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The Almighty Buck

The Price Of Doing Business 797

8127972 writes: "It seems that a ton of high tech companies are leaving cities (like San Fran) with high costs of doing business for cheaper cities (Washington DC is mentioned due to new government spending) or even cities in Canada. Sounds like American high tech workers are going to have to learn to say the word "eh?" a lot."
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The Price Of Doing Business

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  • Amazing. (Score:4, Insightful)

    by BigZaphod ( 12942 ) on Friday March 01, 2002 @03:43PM (#3093028) Homepage
    I find it amazing that they are moving out of large US cities into Canda instead of just moving to the midwest or something. Chicago is quite a lot cheaper than the coastal cities, and it has all the usual big-city perks.

    Of course there are also a lot of small citys that would kill for some high-tech company to move in. Seems like they could get some pretty good deals if they used that option.

    Why do so many companies feel the need to be tied to a coast?
  • other related news (Score:5, Insightful)

    by lemonhed ( 412041 ) on Friday March 01, 2002 @03:43PM (#3093033) Journal
    There has been alot of commentary on this subject. The Gartner group put out this commentary [] about the "Tech Wreck" coming to the SF Bay area.

    They claim that a city will do well if they install a broadband communications network that connects citizens, local businesses and the global marketplace.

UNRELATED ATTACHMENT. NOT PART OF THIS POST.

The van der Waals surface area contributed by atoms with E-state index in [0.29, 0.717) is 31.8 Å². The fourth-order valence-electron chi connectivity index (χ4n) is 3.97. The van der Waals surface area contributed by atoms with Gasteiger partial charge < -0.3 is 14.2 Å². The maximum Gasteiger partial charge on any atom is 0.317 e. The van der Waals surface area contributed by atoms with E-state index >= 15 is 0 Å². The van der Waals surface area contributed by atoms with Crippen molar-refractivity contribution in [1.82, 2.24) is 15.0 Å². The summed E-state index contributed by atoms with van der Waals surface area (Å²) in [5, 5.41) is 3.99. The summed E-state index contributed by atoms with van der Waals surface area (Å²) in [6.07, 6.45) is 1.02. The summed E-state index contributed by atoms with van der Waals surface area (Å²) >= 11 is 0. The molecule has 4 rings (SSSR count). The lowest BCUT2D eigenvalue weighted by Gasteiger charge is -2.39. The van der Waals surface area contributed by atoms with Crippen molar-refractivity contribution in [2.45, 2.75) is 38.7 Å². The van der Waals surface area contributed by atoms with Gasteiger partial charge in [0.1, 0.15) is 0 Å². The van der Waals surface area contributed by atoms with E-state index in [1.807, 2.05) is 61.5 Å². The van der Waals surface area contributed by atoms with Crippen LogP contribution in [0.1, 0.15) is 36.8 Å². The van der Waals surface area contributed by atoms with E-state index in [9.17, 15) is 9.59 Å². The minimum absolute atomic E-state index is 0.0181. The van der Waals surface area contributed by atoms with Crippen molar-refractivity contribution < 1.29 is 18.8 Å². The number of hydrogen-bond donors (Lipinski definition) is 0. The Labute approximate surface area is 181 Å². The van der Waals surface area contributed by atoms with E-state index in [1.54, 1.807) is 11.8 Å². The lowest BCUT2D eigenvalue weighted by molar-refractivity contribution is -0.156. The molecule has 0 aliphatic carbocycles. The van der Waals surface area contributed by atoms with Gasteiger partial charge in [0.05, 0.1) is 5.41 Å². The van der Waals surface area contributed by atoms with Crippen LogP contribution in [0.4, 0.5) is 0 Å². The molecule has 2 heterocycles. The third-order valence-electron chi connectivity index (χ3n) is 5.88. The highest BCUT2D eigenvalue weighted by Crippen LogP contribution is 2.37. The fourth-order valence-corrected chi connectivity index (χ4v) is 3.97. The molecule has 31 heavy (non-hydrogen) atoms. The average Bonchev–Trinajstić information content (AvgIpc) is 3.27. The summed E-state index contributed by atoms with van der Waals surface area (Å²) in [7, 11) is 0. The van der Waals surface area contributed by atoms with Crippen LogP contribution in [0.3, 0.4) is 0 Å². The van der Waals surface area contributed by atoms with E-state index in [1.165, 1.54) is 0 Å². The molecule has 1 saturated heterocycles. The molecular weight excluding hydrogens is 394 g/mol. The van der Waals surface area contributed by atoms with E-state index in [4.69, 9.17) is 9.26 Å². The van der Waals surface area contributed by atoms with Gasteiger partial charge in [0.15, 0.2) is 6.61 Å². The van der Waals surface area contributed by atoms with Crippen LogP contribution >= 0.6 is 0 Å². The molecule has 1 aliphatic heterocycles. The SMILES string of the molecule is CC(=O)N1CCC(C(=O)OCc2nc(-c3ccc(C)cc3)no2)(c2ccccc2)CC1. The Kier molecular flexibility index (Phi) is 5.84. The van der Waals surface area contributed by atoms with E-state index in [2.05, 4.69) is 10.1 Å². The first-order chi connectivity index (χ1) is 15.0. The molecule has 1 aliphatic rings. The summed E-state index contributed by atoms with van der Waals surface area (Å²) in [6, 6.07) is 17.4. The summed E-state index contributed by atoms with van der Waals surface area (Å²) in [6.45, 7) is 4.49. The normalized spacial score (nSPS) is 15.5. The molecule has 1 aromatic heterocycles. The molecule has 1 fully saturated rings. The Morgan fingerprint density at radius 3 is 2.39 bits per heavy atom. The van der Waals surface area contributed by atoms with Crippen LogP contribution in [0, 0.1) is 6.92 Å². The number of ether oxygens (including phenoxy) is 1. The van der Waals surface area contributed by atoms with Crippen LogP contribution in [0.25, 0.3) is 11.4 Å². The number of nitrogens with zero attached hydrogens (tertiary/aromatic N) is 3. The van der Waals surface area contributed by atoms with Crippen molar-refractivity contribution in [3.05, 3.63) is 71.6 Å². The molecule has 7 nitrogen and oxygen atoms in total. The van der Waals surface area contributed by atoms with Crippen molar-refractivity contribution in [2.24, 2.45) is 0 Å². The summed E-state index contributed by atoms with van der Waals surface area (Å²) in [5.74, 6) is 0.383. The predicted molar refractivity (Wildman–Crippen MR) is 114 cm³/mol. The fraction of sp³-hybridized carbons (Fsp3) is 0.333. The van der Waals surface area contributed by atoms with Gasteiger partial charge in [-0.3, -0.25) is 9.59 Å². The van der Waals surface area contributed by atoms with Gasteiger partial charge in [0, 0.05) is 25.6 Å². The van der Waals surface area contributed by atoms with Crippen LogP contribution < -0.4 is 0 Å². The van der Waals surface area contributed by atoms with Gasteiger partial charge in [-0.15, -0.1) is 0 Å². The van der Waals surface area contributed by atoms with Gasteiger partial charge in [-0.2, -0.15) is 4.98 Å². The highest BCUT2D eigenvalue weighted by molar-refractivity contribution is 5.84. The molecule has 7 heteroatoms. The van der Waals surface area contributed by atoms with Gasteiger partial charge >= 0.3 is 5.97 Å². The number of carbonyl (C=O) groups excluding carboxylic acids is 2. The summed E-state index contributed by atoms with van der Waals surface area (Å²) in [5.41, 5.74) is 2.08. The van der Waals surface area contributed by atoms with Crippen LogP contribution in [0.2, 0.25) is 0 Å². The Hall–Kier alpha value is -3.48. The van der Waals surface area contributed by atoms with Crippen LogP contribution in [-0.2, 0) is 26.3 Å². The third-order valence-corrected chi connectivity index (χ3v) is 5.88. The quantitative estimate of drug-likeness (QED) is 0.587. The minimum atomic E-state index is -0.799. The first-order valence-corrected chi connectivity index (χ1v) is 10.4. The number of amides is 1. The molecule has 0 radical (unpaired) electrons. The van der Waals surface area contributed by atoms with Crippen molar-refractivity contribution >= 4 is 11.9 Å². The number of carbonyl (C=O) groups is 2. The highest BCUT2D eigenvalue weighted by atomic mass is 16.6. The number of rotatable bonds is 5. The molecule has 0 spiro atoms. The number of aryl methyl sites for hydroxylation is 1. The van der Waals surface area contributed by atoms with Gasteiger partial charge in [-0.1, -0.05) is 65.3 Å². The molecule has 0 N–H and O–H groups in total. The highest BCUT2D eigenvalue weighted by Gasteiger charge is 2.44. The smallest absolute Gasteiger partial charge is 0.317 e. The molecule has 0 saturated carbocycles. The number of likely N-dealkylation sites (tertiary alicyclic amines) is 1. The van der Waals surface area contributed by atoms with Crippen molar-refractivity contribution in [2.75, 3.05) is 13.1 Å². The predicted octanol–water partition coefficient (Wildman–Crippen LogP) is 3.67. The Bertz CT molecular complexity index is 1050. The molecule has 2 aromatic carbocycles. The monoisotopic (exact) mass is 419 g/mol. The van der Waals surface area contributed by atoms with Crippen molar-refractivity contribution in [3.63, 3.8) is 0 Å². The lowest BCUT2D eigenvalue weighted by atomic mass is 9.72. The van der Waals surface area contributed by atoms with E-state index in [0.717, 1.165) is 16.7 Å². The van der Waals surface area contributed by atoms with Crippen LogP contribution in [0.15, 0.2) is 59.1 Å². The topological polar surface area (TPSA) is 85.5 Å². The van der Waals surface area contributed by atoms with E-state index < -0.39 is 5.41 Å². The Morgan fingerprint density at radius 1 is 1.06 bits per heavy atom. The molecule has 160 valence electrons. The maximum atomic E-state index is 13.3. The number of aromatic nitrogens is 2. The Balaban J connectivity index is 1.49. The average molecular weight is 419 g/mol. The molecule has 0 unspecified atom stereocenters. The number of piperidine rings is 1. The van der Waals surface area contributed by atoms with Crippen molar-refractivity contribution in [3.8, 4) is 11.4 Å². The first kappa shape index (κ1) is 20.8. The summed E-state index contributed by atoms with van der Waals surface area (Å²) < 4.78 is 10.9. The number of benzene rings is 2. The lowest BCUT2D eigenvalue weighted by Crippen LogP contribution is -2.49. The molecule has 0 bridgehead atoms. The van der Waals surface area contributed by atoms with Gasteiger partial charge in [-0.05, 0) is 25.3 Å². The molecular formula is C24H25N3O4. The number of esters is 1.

I think that the obvious solution to this may be Telecomutting See this link for more info []
  • by Cirrocco ( 466158 ) on Friday March 01, 2002 @03:45PM (#3093058) Homepage
    San Francisco landlords threw out long-term tenants in favor of tenants who could only afford rent for the short-term. Bad strategy. Now that dot-coms have gone to the away place San Francisco is now full of empty building and landlords begging tenants to come back. They aren't lowering the cost of rent, though. They expect that people will continue to pay the outrageous rents that the dot-coms paid. Survey says? BZZZZZT!! Oh, I'm sorry! It looks like you'll have to forgo the new Mercedes this year, Mr. Landlord.

    Bad karma revisits landlords who threw out poor people for those who could handle higher rents! News at 11!

  • by ackthpt ( 218170 ) on Friday March 01, 2002 @03:47PM (#3093073) Homepage Journal
    Well, having lived around the Bay Area for the last 5 years, it's no surprise. Evictions were as outrageous as rent increases, making space for tech company offices and then screwing their employees through rent.

    The median cost of rent where I live is the highest in the country. It's a nice place, but I could be buying a house in Ohio every five years, it's that bad. Firemen, police, teachers, gardeners, and others with lower incomes have been leaving the area and are very hard to recruit. The irony is, where tech industries fled to, early on, have become a similar problem. Austin, TX is a great example, seeing insanely rapid growth and the problems it brought, Sacramento, CA went the same route in the mid 80's. However, if you're looking for a decent place out of SF, Sacto isn't a bad place to go. Lots of office space and lower cost of living.